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Faculty of Modern and Medieval Languages and Linguistics

 

Dr Stephanie Rohner

Dr Stephanie Rohner
Position(s): 
University Lecturer in Colonial Latin American Literature and Culture
Department/Section: 
Spanish & Portuguese
Faculty of Modern & Medieval Languages & Linguistics
Contact details: 
Location: 

Faculty of Modern and Medieval Languages and Linguistics
Raised Faculty Building
University of Cambridge
Sidgwick Avenue
Cambridge
CB3 9DA
United Kingdom

About: 

Stephanie Rohner holds an MA, MPhil, and PhD in Spanish from Yale University. Her area of specialization is the literature and culture of Colonial Latin America with a particular interest in the transatlantic circulation of indigenous literary, historiographical, and visual discourses.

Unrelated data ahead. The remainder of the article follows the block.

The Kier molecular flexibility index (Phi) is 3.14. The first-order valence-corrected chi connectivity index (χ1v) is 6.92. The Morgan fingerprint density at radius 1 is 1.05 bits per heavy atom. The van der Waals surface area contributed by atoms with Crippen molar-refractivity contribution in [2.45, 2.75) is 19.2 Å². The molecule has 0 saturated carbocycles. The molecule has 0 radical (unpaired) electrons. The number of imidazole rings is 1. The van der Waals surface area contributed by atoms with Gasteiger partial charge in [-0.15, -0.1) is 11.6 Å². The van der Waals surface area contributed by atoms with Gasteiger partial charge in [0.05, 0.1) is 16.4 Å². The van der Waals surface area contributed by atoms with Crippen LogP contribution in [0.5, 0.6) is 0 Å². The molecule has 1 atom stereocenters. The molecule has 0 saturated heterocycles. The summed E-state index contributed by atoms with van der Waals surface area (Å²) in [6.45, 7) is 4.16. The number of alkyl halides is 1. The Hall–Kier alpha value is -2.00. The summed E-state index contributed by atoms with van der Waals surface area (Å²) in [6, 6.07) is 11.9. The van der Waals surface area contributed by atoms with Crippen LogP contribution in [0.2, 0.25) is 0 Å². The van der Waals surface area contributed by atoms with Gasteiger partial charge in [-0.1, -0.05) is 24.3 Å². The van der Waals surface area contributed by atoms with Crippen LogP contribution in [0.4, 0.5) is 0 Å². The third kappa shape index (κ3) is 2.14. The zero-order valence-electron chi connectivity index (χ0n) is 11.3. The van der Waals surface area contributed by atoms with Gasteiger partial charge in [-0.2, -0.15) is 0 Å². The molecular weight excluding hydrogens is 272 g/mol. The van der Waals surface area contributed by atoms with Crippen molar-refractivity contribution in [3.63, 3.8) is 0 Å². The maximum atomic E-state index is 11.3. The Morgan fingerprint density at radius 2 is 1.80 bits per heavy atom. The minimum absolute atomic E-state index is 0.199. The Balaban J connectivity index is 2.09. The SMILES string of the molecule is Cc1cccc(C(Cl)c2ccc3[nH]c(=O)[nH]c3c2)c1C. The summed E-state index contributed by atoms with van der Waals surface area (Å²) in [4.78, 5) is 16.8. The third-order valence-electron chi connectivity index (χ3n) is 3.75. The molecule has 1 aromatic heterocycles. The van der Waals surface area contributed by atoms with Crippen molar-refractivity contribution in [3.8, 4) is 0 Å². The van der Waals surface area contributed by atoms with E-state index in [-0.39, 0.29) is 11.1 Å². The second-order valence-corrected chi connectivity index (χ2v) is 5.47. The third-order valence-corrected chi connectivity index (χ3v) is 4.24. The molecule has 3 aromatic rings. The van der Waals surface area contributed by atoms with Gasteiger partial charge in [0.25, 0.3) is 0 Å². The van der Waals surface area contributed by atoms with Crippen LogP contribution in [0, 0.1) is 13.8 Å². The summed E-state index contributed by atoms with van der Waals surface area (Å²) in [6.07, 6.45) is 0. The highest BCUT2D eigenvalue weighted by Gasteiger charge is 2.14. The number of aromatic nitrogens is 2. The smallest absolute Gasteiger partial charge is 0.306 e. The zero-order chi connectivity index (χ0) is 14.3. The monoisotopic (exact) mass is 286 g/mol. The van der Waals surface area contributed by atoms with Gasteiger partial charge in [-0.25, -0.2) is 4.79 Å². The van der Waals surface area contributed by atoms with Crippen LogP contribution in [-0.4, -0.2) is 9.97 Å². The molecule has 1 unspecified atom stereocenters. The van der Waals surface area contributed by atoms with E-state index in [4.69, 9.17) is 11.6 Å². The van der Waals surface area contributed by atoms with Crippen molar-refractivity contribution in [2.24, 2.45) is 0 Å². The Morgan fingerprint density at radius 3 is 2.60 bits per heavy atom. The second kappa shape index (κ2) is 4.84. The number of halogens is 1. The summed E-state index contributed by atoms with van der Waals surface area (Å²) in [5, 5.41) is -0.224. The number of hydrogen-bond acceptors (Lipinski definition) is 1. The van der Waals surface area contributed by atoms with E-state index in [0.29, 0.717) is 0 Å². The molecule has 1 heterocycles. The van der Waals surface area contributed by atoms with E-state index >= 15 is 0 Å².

One of the questions that drive her research concerns how modern ideas about the pre-Columbian past in Latin America have been formed. She looks at the eighteenth century as a key moment in which innovative approaches such as the exploration of archeological sites and the explosion of antiquarian studies in dialogue with the philosophical and scientific trends of the European Enlightenment deeply renewed understandings of indigenous histories and material cultures. In her current book project, she focuses on the efforts of the eighteenth-century Mexican Jesuit Francisco Javier Clavigero to compile the pre-Columbian history of Mexico and to systematize native epistemologies from his exile in Italy. This project conceptualizes Clavigero’s Historia antigua de México (1780-1781) as a discursive “museum” through which he offered an original defence of the study of Mexican antiquities, particularly indigenous pictorial and alphabetic texts, and Mesoamerican material culture. Her research has been supported by awards from the Beinecke Rare Book and Manuscript Library at Yale University, and the John Carter Brown Library at Brown University.

Research interests: 

-Colonial Latin American literature and culture
-Race and indigeneity in the viceroyalties of Peru and New Spain
- Pre-Columbian material culture
-Censorship and textual transmission
-Jesuit historiography